It is common knowledge that indulging in alcohol consumption after being diagnosed with diabetes is risky. On its own, booze can create a myriad of health problems. And over excessive drinking with a pre-existing condition can make things much worse. Now however, newer data has been released urging diabetics to steer clear of wine and spirits if they want to lose weight.
Researchers from the University of Pennsylvania discovered that diabetics who regularly drink alcohol have a much stronger penchant for becoming heavy and thus, are more likely to experience a premature death. Their study followed 4,901 overweight people diagnosed with diabetes over four years. Those who drank saw an increase in their size (and a decline in their health) over that period.
Lead researcher Ariana M. Chao spoke with The Atlanta Journal Constitution about the results, urging overweight diabetics to avoid frequent encounters with alcohol.
“This study indicates that alcohol consumption is associated with worse long-term weight loss in participants with overweight or obesity and Type 2 diabetes,” Chao explained.“Patients with Type 2 diabetes who are trying to lose weight should be encouraged to limit alcohol consumption.”
It is worth noting that alcohol can create many other complications for people suffering from diabetes. For one, it can hinder the effectiveness of medications. Booze has been proven to impact blood glucose levels. Many diabetic pill prescriptions (such as sulfonylureas or meglitinides) work to lower those levels and can be counteracted by too much beer or wine. The worse case scenario could actually be hypoglycemia or insulin shock, which is why it is never recommended to mix these two substances.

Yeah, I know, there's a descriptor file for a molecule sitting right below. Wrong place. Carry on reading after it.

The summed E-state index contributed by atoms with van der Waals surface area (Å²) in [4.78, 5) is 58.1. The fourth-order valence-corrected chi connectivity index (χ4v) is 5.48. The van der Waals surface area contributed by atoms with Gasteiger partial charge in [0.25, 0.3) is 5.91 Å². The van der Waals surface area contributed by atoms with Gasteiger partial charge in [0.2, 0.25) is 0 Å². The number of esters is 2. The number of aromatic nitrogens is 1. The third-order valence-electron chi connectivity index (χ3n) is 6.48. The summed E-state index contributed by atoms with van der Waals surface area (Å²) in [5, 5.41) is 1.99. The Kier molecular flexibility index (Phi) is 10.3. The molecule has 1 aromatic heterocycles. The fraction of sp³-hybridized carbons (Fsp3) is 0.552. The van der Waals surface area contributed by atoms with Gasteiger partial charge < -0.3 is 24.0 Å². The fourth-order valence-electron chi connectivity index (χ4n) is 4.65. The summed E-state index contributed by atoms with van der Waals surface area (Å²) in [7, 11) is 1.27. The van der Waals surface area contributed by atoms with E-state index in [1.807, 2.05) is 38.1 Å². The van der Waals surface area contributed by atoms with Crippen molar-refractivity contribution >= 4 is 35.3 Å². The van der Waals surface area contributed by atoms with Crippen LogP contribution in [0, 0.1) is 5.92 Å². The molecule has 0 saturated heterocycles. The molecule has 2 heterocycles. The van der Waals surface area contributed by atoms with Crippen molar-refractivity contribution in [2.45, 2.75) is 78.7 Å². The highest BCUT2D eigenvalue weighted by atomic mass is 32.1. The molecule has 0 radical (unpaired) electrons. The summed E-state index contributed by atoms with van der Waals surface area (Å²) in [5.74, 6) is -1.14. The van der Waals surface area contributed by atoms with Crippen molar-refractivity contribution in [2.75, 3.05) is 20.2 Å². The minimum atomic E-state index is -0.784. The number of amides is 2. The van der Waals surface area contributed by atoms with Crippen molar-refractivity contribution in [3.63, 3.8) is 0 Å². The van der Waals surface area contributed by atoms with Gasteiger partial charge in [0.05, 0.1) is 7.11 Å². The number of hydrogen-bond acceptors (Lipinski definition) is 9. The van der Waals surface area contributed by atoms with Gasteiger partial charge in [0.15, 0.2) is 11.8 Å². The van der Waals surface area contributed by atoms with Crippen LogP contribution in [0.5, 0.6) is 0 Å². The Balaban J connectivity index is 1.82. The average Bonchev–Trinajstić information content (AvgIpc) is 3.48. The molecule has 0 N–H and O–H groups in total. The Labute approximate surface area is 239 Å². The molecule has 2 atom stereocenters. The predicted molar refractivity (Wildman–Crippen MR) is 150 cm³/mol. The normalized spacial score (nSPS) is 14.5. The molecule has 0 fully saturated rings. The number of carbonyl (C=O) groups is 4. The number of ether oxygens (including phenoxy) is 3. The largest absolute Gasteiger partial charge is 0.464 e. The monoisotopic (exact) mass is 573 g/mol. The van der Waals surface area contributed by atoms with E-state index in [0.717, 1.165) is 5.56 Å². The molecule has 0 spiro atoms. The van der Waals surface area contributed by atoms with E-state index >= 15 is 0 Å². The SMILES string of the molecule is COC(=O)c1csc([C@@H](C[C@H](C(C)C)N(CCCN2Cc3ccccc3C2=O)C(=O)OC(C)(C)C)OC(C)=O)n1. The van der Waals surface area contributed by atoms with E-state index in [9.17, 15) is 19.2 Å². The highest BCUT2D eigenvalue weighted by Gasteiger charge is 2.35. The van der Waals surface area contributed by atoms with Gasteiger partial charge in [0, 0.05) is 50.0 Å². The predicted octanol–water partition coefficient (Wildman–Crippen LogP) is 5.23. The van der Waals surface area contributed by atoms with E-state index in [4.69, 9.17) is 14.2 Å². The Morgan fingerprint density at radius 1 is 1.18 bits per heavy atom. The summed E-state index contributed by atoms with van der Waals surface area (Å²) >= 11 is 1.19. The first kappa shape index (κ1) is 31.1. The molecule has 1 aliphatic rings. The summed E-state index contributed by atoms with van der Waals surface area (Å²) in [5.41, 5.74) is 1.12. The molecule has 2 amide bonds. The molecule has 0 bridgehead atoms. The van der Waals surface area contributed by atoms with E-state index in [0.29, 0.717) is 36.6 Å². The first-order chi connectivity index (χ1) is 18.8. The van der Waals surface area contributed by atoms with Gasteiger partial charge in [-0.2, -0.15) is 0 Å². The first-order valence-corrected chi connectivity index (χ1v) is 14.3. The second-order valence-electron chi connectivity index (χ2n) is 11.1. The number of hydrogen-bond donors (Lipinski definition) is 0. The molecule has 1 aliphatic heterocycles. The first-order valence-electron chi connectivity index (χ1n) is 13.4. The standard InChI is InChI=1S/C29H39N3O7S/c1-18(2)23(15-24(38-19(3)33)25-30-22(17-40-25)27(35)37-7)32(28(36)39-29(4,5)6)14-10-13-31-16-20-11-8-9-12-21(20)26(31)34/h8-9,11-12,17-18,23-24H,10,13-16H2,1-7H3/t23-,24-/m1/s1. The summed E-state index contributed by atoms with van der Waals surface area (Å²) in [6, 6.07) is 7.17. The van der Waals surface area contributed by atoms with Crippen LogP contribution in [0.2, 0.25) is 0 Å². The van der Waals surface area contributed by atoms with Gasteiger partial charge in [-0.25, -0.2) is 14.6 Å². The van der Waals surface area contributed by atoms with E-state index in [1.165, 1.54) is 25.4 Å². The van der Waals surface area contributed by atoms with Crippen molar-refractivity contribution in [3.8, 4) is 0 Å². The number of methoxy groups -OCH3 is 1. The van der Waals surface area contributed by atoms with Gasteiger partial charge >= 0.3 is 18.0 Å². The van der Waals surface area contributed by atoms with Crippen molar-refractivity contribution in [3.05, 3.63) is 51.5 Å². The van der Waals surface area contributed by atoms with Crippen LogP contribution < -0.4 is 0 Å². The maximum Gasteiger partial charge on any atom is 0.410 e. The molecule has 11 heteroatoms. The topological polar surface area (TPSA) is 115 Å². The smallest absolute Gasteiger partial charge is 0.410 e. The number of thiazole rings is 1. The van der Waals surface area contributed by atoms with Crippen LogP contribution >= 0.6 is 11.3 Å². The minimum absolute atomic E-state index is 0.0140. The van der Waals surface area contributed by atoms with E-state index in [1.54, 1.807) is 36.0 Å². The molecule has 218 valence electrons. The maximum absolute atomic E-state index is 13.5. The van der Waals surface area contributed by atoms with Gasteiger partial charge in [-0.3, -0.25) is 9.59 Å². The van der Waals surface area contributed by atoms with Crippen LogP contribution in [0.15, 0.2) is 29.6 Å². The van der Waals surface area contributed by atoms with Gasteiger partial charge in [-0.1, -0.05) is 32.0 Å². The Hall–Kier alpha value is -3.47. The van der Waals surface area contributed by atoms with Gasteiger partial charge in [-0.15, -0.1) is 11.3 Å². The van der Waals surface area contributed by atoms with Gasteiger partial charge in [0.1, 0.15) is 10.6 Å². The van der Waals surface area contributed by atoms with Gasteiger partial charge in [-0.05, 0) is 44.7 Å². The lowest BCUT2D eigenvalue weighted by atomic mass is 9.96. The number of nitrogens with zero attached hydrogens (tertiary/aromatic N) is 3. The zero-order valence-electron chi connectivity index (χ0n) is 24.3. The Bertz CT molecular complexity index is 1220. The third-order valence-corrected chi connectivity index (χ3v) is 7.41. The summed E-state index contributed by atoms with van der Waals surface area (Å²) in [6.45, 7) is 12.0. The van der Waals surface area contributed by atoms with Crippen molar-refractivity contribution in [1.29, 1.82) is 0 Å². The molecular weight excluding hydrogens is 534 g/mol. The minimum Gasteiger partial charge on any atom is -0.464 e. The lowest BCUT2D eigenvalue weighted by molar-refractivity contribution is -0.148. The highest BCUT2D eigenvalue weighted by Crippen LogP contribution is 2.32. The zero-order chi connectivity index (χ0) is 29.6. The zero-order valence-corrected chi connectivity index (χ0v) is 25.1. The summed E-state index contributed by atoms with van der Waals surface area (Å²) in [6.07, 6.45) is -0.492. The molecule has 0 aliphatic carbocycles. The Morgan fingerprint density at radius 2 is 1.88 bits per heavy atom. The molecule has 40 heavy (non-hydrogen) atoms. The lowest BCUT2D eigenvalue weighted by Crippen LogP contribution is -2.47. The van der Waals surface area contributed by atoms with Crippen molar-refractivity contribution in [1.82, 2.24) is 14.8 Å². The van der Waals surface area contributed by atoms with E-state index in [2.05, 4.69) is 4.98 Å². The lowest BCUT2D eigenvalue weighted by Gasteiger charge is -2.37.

Hypoglycemia (which, in some cases, can be deadly) also demonstrates itself in many of the same ways as drunkenness. Symptoms can include dizziness, disorientation or the need to sleep. A scary scenario here could be you mistaking too much alcohol for an actual medical emergency. Friends too may have a hard time distinguishing between the two.
The other stern warning concerns diabetics drinking on an empty stomach. Doctors have warned against this in the past, as it can create serious complications. The site Everyday Health emphasized this particular point, quoting noted physician, Dr. Robert Ruxin.
“Alcohol slows down your liver’s ability to produce sugar during the fasting state or overnight, which is when our sugar levels drop to the lowest [level].” Ruxin explained. “If you drink alcohol before you’ve eaten, your blood glucose level will start dropping, and that’s a problem. The liver will be unable to release the necessary glucose into the bloodstream to correct it because it has to focus on clearing out the alcohol first.”
All important points to think about if you or someone close to you has been diagnosed with diabetes.